Marvel’s Spider-Man: Remastered Review – PlayStation 5

Marvel’s Spider-Man: Miles Morales isn’t the only PlayStation 5 game developer Insomniac Games had ready for launch. While we do have to wait a bit longer for Ratchet & Clank: Rift Apart the team did manage to remaster the original Marvel’s Spider-Man that released in 2018 and include it with the Ultimate Edition of Miles Morales. That means Spider-Man fans get a double dose of the web-head to play on their brand-new console. While Marvel’s Spider-Man was one of the best games of 2018 how does it stack up over two years later and what improvements have been made to Spidey?


The original 2018 game was already one of the best super hero games of all time and diving back into it a couple years later I still very much feel that is true. This remastered version throws you right back into New York City to experience the action-packed and emotional base game story again along with the three downloadable content story expansions that were released post-launch. If you’ve yet to play that original game on PlayStation 4 you are in for a treat with this remastered version. I love this game and had no problem playing through it again despite a few annoyances. I was one of the players who actually enjoyed the Mary Jane playable sequences and the lab puzzles you would solve as Peter. What I didn’t like was how a lot of the open-world city activities sort of repeated themselves and grew a little stale over the course of the game. I mentioned in my review of Miles Morales that I felt like the shorter length of that game was a good thing because it didn’t suffer from some of the repetition that was in this one. Oh, and those Screwball challenges and her character can just disappear forever because they are not fun in the least.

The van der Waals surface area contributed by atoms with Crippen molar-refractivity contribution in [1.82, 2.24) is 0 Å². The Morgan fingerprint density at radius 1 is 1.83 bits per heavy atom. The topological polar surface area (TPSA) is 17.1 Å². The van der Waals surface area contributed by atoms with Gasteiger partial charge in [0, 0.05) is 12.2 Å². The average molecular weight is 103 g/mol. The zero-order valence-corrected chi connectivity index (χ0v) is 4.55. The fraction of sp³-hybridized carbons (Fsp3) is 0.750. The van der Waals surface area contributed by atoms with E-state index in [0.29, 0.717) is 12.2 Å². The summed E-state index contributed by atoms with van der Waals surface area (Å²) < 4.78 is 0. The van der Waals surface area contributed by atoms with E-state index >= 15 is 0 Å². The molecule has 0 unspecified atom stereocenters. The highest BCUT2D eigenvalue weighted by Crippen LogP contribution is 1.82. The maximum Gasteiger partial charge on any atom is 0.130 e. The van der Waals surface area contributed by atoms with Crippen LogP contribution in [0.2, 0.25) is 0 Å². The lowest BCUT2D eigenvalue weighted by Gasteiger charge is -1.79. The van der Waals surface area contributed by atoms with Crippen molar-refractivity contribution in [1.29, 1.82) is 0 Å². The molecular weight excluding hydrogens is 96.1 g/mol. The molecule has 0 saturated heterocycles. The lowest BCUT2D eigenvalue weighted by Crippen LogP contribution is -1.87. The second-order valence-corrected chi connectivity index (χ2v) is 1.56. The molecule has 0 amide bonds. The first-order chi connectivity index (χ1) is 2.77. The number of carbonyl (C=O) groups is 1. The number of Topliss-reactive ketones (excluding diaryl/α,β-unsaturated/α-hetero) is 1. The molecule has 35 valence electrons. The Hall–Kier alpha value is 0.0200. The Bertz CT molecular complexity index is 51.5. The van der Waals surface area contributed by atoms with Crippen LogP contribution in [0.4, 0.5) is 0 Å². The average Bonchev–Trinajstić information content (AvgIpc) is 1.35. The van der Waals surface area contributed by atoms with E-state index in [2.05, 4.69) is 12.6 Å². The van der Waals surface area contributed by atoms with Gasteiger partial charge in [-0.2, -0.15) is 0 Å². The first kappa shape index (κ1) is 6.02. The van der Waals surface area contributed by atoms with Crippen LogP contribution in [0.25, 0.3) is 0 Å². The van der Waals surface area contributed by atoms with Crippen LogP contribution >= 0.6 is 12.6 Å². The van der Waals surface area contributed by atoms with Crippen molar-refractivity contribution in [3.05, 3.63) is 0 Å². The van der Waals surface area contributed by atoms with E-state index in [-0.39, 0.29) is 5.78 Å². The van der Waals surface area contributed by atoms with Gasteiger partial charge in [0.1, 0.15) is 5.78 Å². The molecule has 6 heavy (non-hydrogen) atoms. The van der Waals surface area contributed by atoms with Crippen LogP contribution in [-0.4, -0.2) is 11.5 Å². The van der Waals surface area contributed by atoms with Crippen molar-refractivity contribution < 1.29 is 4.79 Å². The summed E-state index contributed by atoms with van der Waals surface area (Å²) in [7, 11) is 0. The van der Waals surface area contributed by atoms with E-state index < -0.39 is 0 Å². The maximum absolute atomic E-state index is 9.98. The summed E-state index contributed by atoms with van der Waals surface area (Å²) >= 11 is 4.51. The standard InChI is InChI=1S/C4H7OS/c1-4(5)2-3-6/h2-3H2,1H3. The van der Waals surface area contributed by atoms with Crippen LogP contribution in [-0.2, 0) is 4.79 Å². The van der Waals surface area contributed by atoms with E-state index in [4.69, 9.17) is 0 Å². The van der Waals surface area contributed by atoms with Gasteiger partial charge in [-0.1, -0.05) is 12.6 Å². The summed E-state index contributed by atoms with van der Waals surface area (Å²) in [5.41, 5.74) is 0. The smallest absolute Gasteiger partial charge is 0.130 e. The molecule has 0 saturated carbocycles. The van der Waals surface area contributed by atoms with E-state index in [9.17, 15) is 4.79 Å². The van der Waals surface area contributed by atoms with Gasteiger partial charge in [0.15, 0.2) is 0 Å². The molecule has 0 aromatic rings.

Marvel’s Spider-Man Remastered detailed

Now one of the biggest controversies surrounding this remastered version leading up to launch was the fact that Insomniac changed what Peter Parker looked like in this game. I’ll admit that I liked Peter’s look a lot in the original version and thought it fit his character but after playing the remastered version I’m perfectly fine with this look for Peter as well. I think this new version is actually animated a lot better than the original although I do still think he looks a bit young for what is supposed to be a seasoned Peter Parker. While a lot of people freaked out over the change, I really do feel that once you play as this version of Peter, you’ll be OK with it. It’s also important to remember that Yuri Lowenthal is still doing the voice for Peter so while he may look a bit different, he still sounds the same.

Marvel's Spider-Man Remastered